Antibiotic use in medicine and agriculture has steadily increased in recent decades. This has led to acute and persistent perturbations in bacterial communities in virtually all human-associated environments, including the evolution of multidrug-resistant pathogens that compromise our ability to treat infectious disease (1, 2). In contrast to the recent emergence of clinical resistance in response to antibiotic use, resistance in environmental bacteria is an ancient and prevalent feature of natural ecosystems (36). Evidence suggests that environmental microbes have harbored antibiotic production capacities for millions of years and thereby evolved resistance mechanisms on the same time scale to enable self-protection (7). Accordingly, antibiotic-producing microbes likely are the evolutionary progenitor of modern resistance genes and also provided selection pressure for their neighbors to evolve or acquire resistance genes (8). By extension, the microbiota of humans and other vertebrates has likely been exposed to antibiotics produced by environmental bacteria (6) and, concomitantly, their antibiotic resistance (AR) genes before the era of anthropogenic antibiotic use (3, 9). Importantly, the gut microbiota has been shown to be a rich reservoir of AR genes which may be exchanged with pathogens (1012).
We were interested in how the primate gut microbiota and mobility of its encoded resistome may have been influenced by the modern use of antibiotics. Studies of isolated human populations have shown that their microbiota is more diverse than that of industrialized groups and harbors genes conferring resistance to clinically relevant antibiotics (1315). We wished to explore whether parallel changes would be found to have occurred in comparisons of wild-living primates to their captive-living relatives. Access to samples from wild baboons in Zambia and from captive baboons in the United States and to published metagenomic data sets from humans and baboons allowed us to test the hypothesis that human contact is correlated with substantial shifts in microbiota composition, function, and resistome profiles compared to “naive” baboon gut microbiota.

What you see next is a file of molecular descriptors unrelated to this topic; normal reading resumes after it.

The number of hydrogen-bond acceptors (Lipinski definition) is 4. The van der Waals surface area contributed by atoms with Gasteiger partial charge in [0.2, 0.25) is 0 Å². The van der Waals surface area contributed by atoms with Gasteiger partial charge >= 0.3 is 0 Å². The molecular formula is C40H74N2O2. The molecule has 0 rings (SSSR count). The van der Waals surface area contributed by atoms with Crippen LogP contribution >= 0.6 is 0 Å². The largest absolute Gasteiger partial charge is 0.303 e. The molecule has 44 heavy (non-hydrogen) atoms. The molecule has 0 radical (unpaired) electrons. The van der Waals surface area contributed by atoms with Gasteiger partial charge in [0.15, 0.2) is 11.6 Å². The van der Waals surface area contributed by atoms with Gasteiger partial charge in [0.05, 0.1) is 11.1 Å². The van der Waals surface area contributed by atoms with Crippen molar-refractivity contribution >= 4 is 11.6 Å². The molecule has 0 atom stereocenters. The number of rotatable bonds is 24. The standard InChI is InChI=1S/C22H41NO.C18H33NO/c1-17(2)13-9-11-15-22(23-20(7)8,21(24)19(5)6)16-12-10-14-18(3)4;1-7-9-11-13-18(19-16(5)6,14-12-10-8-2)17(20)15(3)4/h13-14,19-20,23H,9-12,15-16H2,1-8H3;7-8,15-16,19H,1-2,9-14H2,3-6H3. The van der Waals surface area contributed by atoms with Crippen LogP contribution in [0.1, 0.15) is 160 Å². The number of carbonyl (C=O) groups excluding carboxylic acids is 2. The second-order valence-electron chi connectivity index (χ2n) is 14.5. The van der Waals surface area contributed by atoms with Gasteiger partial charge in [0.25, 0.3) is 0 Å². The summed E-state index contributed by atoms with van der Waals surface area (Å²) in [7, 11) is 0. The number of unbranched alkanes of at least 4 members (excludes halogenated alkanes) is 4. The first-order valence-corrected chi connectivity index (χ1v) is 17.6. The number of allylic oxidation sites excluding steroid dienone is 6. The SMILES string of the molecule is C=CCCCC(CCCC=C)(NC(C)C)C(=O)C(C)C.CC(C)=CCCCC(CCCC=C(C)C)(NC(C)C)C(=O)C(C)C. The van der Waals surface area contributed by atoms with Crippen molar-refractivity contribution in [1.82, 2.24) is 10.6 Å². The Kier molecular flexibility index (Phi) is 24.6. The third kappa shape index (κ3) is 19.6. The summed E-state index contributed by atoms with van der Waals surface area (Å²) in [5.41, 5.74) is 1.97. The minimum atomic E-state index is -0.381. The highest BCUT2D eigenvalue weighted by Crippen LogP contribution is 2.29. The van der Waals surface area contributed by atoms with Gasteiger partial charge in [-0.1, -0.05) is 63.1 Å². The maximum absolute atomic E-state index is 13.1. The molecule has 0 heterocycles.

Comparison of the human and baboon gut microbiota.

We performed sequencing of the 16S rRNA V4 region to survey the fecal microbiota of wild baboons (n = 71) from three localities in Zambia (Fig. 1) and from captive baboons (n = 9) from the Southwest National Primate Research Center (SNPRC; Texas, USA) (see Table S1 in the supplemental material). We analyzed our 16S data set along with data from a study of the microbiota of human adults living in urban areas in the United States (n = 253) and rural communities in Malawi (n = 30) and Venezuela (n = 60) (16). Principal-coordinate analysis (PCoA) of unweighted UniFrac distances indicates that the composition of the baboon gut microbiota is highly divergent from that of the two previously observed human microbiota clusters (urban versus rural) (Fig. 2A; analysis of similarity [ANOSIM] R = 0.91, P = 0.001). The phylogenetic diversity (Faith’s PD) of the baboon microbiota was higher than that seen with U.S. individuals (t test, P < 0.0001) and lower than that seen with the Malawi/Venezuela populations (t test, P = 0.0045) (Fig. 2B).